Monday, January 26, 2009

Handprints- The Mosaic of Life

Tonight, my university (Mizzou) hosted an event celebrating the Chinese New Year. I met three Chinese guys who I knew from another campus group, and we began working on a Chinese umbrella. One of them had already painted the Chinese flag on part of an umbrella. He told me that he wanted to paint the American flag on the other side. 

If you understand China and the U.S.'s relationship, this willingness to unite the two countries may seem odd, as it did to me. However, I welcomed the idea and so we started to work. He asked me if I would paint the American flag. So, with the help of the two other Chinese students, we completed the flag. 
We decided that with the left over room, we would each put our handprint. Black and
 yellow (the colors of Mizzou) seemed appropriate colors for the task. But one of the students decided he wanted to do his handprint in red. Then, since there was still left over space on the umbrella, he put another half red, half black handprint. 
Now the umbrella was unsymmetrical with two handprints on one side and three on the other, not to mention that the art was much less than professionally done. 

Still, I could not help but find the beauty in this. When I first began working on the umbrella, I imagined a beautifully organized piece of art that had perfect harmony. China on one side and the United States on the other united by the common goal of education, represented by the Mizzou students' handprints. But this is not how life works. We each have our own personalities, our own way of making handprints if you will. Some of us are more sporadic than others, and this mesh of personalities and ideals can sometimes create a mess of things. What I realized is that China and the U.S. may never get along in perfect harmony, but that is okay. The struggles that we go through because of our differences is what makes this world so unique. Perfection is not a part of this world, and complete harmony is something that should be saved for the life hereafter. Until then, I will enjoy this world, with all of our flaws and faults and see them as lines and colors in a beautiful mosaic masterpiece called the human race.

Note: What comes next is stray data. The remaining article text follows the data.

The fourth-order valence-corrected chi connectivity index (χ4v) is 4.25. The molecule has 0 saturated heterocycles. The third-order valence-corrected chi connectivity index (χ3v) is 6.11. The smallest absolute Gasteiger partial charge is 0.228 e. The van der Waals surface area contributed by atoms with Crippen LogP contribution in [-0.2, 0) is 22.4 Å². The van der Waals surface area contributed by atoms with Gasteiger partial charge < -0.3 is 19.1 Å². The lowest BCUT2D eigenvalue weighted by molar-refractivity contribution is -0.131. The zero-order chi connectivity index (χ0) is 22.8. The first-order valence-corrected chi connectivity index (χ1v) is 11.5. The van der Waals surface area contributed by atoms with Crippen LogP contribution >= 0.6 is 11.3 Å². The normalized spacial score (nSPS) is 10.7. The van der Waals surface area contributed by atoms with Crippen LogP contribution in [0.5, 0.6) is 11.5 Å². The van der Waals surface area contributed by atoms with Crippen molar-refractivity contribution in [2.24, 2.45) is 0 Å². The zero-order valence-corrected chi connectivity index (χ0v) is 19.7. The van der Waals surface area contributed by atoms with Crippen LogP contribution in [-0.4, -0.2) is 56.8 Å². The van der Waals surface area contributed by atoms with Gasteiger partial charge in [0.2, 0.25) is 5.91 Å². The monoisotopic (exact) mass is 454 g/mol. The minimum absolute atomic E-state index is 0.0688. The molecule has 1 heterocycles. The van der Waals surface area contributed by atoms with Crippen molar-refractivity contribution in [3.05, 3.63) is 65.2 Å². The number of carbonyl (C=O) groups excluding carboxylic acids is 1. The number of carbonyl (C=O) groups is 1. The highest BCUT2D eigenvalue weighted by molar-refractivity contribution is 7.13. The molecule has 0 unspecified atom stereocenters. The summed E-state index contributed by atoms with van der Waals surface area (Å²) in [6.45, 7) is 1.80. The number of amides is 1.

1 comment:

bo said...

good job~
sometime, asymmetry is a part of beauty of the world :)